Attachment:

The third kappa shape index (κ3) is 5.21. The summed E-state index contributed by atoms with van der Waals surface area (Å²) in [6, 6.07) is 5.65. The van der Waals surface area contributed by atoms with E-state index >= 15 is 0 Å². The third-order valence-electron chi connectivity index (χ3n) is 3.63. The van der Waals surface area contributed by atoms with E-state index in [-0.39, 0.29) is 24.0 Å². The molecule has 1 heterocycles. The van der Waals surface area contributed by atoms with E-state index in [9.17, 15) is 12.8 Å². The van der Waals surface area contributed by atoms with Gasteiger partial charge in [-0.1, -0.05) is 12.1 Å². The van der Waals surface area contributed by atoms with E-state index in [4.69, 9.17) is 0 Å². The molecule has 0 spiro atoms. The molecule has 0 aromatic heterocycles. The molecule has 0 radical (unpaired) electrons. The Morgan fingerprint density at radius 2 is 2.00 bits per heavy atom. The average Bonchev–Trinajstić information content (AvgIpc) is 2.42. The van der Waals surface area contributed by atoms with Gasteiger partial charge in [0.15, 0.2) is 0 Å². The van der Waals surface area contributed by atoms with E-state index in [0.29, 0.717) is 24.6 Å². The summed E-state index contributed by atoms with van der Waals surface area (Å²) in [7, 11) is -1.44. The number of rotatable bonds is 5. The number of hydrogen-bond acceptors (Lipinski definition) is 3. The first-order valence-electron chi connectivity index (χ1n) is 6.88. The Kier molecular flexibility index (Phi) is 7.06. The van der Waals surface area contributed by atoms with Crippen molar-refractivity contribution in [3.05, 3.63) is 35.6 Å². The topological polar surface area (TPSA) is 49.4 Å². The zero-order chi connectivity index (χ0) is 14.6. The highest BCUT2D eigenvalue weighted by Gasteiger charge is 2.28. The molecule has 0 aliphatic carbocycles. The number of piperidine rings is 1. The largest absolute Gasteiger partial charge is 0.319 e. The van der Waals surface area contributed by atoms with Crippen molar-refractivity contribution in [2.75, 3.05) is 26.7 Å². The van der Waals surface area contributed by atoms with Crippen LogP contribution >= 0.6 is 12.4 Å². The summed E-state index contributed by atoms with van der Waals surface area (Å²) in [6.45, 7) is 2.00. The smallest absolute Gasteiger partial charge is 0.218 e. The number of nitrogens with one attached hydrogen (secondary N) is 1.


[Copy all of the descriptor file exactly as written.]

The third kappa shape index (κ3) is 5.21. The summed E-state index contributed by atoms with van der Waals surface area (Å²) in [6, 6.07) is 5.65. The van der Waals surface area contributed by atoms with E-state index >= 15 is 0 Å². The third-order valence-electron chi connectivity index (χ3n) is 3.63. The van der Waals surface area contributed by atoms with E-state index in [-0.39, 0.29) is 24.0 Å². The molecule has 1 heterocycles. The van der Waals surface area contributed by atoms with E-state index in [9.17, 15) is 12.8 Å². The van der Waals surface area contributed by atoms with Gasteiger partial charge in [-0.1, -0.05) is 12.1 Å². The van der Waals surface area contributed by atoms with E-state index in [4.69, 9.17) is 0 Å². The molecule has 0 spiro atoms. The molecule has 0 aromatic heterocycles. The molecule has 0 radical (unpaired) electrons. The Morgan fingerprint density at radius 2 is 2.00 bits per heavy atom. The average Bonchev–Trinajstić information content (AvgIpc) is 2.42. The van der Waals surface area contributed by atoms with Gasteiger partial charge in [0.15, 0.2) is 0 Å². The van der Waals surface area contributed by atoms with E-state index in [0.29, 0.717) is 24.6 Å². The summed E-state index contributed by atoms with van der Waals surface area (Å²) in [7, 11) is -1.44. The number of rotatable bonds is 5. The number of hydrogen-bond acceptors (Lipinski definition) is 3. The first-order valence-electron chi connectivity index (χ1n) is 6.88. The Kier molecular flexibility index (Phi) is 7.06. The van der Waals surface area contributed by atoms with Crippen molar-refractivity contribution in [3.05, 3.63) is 35.6 Å². The topological polar surface area (TPSA) is 49.4 Å². The zero-order chi connectivity index (χ0) is 14.6. The highest BCUT2D eigenvalue weighted by Gasteiger charge is 2.28. The molecule has 0 aliphatic carbocycles. The number of piperidine rings is 1. The largest absolute Gasteiger partial charge is 0.319 e. The van der Waals surface area contributed by atoms with Crippen molar-refractivity contribution in [2.75, 3.05) is 26.7 Å². The van der Waals surface area contributed by atoms with Crippen LogP contribution >= 0.6 is 12.4 Å². The summed E-state index contributed by atoms with van der Waals surface area (Å²) in [6.45, 7) is 2.00. The smallest absolute Gasteiger partial charge is 0.218 e. The number of nitrogens with one attached hydrogen (secondary N) is 1.